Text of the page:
Nigdy nie zapomnę / I’ll never forget

Anna Świrszczyńska


Ściskając w ramionach na pół uduszone od dymu niemowlę

biegła z krzykiem schodami podpalonego domu.

Z pierwszego piętra na drugie.

Z drugiego na trzecie.

Z trzeciego na czwarte.

Aż wyskoczyła na dach

i zachłysnąwszy się powietrzem, uczepiona komina

spojrzała w dół, skąd dobiegał

szelest podchodzących coraz wyżej płomieni.

Wtedy znieruchomiała i umilkła.

Milczała już do końca, aż do chwili,

gdy nagle zacisnęła powieki,

zrobiła krok ku krawędzi dachu i wysuwając przed siebie ręce

upuściła dziecko w dół.

Dwie sekundy wcześniej, nim skoczyła sama.



Cuddling in the arms her half-asphyxiated baby, howling,

she ran up the staircase of the apartment building that was set ablaze.

From the first floor to the second.

From the second to the third.

From the third to the fourth.

Until she had jumped onto the roof.

There, having choked with air, clinging to the chimney,

she looked down from where she could hear

the crackle of flames which were reaching higher and higher.

And then she became motionless and silent.

She kept silent to the end, till the moment

at which she suddenly clenched her eyelids,

stepped to the roof edge and, throwing forward her arms,

she dropped her baby down.

Two seconds earlier than she herself leapt down.


Anna Swirszczyńska (also known as Anna Swir) was born in Warsaw to an artistic though impoverished family. She studied medieval Polish literature. In the 1930s she worked for the teachers’ association, served as an editor, and began publishing poetry. Swirszczyńska joined the Resistance during World War II and worked as a military nurse during the Warsaw Uprising; at one point she came within an hour of being executed before she was spared. In addition to poetry, which deals with  themes such as motherhood, the female body, and sensuality, Swirszczyńska wrote plays and stories for children and directed a children’s theater. She lived in Krakow from 1945 until her death in 1984.

Poetry collections

  • Wiersze i proza (Poems and Prose) (1936)
  • Liryki zebrane (Collected Poems) (1958)
  • Czarne słowa (Black Words) (1967)
  • Wiatr (Wind) (1970)
  • Jestem baba (I am a Woman) (1972)
  • Poezje wybrane (Selected Poems) (1973)
  • Budowałam barykadę (Building the Barricade) (1974)
  • Szczęśliwa jak psi ogon (Happy as a Dog’s Tail) (1978)
  • Cierpienie i radość (Suffering and Joy) (1985)

Collections in English translation

  • Thirty-four Poems on the Warsaw Uprising (1977), New York. Transl.: Magnus Jan Kryński, Robert A. Maguire.
  • Building the Barricade (1979), Kraków. Transl.: Magnus Jan Kryński, Robert A. Maguire.
  • Happy as a Dog’s Tail (1985), San Diego. Transl.: Czesław Miłosz i Leonard Nathan.
  • Fat Like the Sun (1986), London. Transl.: M. Marshment, G. Baran.
  • Talking to My Body (Copper Canyon Press, 1996) Transl.: Czesław Miłosz i Leonard Nathan.
  • Building the Barricade and Other Poems of Anna Swir Tr. by Piotr Florczyk (Calypso Editions, 2011).

16 Komentarzy

Filed under Arcydzieło literackie / The Masterpiece in Literature, Poetry / Poezja, Poezja / Poetry, Rocznice/ Anniversaries

16 responses to “Nigdy nie zapomnę / I’ll never forget

  1. Wanda, not only is Anna’s poem (the one you’ve just posted) deep and touching, but it has created a vivid pic in my head. She was truly a warrior in her own right. Thank you for sharing this…

  2. This poem was so deeply sad! Nothing hurts a mother more than seeing her child suffer. Thank you, Wanda, for posting the English too. 🙂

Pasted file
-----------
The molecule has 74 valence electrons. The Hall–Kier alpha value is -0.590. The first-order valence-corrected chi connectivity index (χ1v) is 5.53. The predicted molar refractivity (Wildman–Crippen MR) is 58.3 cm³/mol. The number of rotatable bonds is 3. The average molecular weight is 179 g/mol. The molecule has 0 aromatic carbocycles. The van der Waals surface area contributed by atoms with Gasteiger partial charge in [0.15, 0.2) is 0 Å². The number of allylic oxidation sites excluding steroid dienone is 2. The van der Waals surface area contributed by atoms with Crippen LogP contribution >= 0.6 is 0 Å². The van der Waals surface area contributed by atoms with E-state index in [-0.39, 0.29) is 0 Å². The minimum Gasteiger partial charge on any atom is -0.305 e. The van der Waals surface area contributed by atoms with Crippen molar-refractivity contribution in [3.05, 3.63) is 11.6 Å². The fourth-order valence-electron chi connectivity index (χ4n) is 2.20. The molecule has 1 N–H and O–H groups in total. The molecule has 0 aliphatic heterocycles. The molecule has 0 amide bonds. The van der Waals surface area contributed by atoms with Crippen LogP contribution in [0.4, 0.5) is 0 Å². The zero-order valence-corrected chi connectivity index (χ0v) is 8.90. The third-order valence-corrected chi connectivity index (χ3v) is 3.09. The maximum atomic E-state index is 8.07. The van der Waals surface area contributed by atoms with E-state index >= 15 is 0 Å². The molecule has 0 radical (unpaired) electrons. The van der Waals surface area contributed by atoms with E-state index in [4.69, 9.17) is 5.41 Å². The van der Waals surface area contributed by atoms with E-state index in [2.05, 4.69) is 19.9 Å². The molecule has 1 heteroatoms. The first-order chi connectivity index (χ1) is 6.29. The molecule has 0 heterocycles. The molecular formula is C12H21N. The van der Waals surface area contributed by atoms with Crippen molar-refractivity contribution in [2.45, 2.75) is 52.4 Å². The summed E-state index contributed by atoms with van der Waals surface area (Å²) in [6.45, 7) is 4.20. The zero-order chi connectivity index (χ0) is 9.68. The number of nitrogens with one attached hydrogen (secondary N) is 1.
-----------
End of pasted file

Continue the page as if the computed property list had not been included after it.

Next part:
Blessings ~ Wendy

    • WM

      Thank you for being here, Wendy. Anna is a very little known writer even in Poland and all over the world as well. She is worthy to be famous. I publish an English translation to promote Anna’s oustanding poetic voice against violence.
      With best wishes,Wanda

  3. Powerful poem, Wanda. I could feel her horror as if it was happening to any of us. And, the painting? Was it done by the poet Czeslaw Milosz? Looks like you…

    • WM

      Good morning, Cheyenne. I am answering your question: Milosz is only an author of this book, an essay on Anna’s creativity. Yes, I agree with you: Anna and me have the same slavic type of appearance. I look like she… In fact I am a bit diffrent.

      • It is always odd when someone says you look like a particular person and you think, well yes, we are of the same general European descent, but actually a little different… I’ve had family members tell me that I look like three completely different actresses at different times in my life, and I wonder what exactly are they looking at…?! Anyway, back on topic, thank you for introducing me to Anna’s powerful poetry.

    • WM

      I like to look like Anna! She was a great, revolutionary Polish poet and every association with her is my great honour.
      Best wishes to you, Cheyenne.

  4. Za duzo emocji, Pani Wando, tez sie dusze….

  5. Wonderful post. Such a sad poem, but it needed to be expressed. The horror rips at the reader’s heart, and you just want to yell at the young mother, to go down, not up! So, so vivid. Thanks for sharing.

    • WM

      Dear Marsha, we still remember September 1, „our” September 1939. The WWII is generally accepted to have begun on 1 September 1939, with the invasion of Poland by Germany. This time (and „hard” consequences) means for us never-ending trauma. To forget is impossible and – we have to remember: no more war. Anna, an oustanding Polish poet and fighter, could to express it in very simple words.

  6. No more war. But what can we do, there are more wars and conflicts than ever I believe. We need more people to reed poems.

  7. WM

    Yes, poetry is necessary, but we ought to make peace in our minds, hearts, homes, villages and towns. Everybody can do it. We have to try this. It isn’t naive! Best wishes to you, Friend. Your photos are always beautiful!


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